Travellers arriving in Iceland from European countries with high COVID-19 infection rates will now be required to quarantine at government-run hotels. This is according to new border regulations passed by Iceland’s government today. Children born after 2005, who have thus far been exempt from COVID-19 testing at the border, will now be required to undergo testing upon entering the country. These new measures take effect on April 1 and will be valid for one month.
According to the new regulations, all travellers who are arriving from or have stayed in areas in Europe where the 14-day incidence of COVID-19 infection exceeds 500 per 100,000 (according to the European Centre for Disease Control) must stay in quarantine hotels during the mandatory 5-day quarantine for all travellers. They will also be required to remain in the hotel if they test positive and must undergo isolation. The same applies to travellers from countries where information on the incidence rate is lacking. These two areas are respectively labelled dark red and gray on maps issued by the ECDC. Travellers who present a valid vaccination certificate or certificate confirming previous COVID-19 infection will be exempt from these measures.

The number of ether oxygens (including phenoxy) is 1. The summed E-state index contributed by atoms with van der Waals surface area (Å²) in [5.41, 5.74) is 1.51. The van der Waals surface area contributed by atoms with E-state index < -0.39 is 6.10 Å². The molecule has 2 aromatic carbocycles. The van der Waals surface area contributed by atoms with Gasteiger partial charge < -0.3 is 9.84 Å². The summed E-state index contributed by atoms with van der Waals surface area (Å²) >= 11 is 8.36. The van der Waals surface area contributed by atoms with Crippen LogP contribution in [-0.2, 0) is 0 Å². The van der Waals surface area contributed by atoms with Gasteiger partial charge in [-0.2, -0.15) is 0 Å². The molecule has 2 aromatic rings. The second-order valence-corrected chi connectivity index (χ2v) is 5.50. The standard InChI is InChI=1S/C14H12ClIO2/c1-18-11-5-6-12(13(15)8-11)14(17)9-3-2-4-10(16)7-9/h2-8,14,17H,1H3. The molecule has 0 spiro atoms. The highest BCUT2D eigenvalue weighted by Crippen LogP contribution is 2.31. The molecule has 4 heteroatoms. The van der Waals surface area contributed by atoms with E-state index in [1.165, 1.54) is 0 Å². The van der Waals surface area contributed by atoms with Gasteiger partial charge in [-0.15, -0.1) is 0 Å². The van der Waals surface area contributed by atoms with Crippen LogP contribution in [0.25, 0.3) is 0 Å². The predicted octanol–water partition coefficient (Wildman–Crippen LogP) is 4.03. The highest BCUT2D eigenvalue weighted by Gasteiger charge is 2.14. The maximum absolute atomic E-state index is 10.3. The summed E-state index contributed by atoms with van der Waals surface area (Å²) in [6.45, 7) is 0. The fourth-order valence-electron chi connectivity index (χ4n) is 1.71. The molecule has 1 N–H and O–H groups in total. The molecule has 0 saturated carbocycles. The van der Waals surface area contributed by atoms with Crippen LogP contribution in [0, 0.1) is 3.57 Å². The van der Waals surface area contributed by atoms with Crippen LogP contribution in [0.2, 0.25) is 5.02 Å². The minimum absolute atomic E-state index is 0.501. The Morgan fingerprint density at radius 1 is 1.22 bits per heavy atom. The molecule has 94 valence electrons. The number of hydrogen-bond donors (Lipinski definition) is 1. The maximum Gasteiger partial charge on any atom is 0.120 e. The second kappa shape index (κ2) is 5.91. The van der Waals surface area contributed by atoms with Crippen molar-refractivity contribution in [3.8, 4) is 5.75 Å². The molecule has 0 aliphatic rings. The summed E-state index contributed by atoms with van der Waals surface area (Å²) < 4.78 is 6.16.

British and Brazilian Strains in Local Cases
Chief Epidemiologist Þórólfur Guðnason recommended tightening border restrictions after an uptick in domestic COVID-19 cases last weekend traced to cross-border infections. “I don’t think we have fully seen the end of these group infections that have been diagnosed in the last few days,” he stated. “We need to be prepared for that.” The so-called British variant of SARS-CoV-2 is responsible for the new domestic cases, while a group of cargo ship crew members that tested positive in East Iceland are all carrying the Brazilian variant. The entire crew of 19 is either in isolation or quarantine on the ship.
Though several new domestic cases were diagnosed over the weekend, Iceland only reported one new domestic case yesterday, in quarantine. Þórólfur confirmed that he would not propose tightening domestic restrictions while case numbers remained low within Iceland. Health Minister Svandís Svavarsdóttir stated that authorities are ready to impose harsher domestic restrictions to limit the spread of the virus if necessary, but would wait to see how case numbers develop over the next two or three days.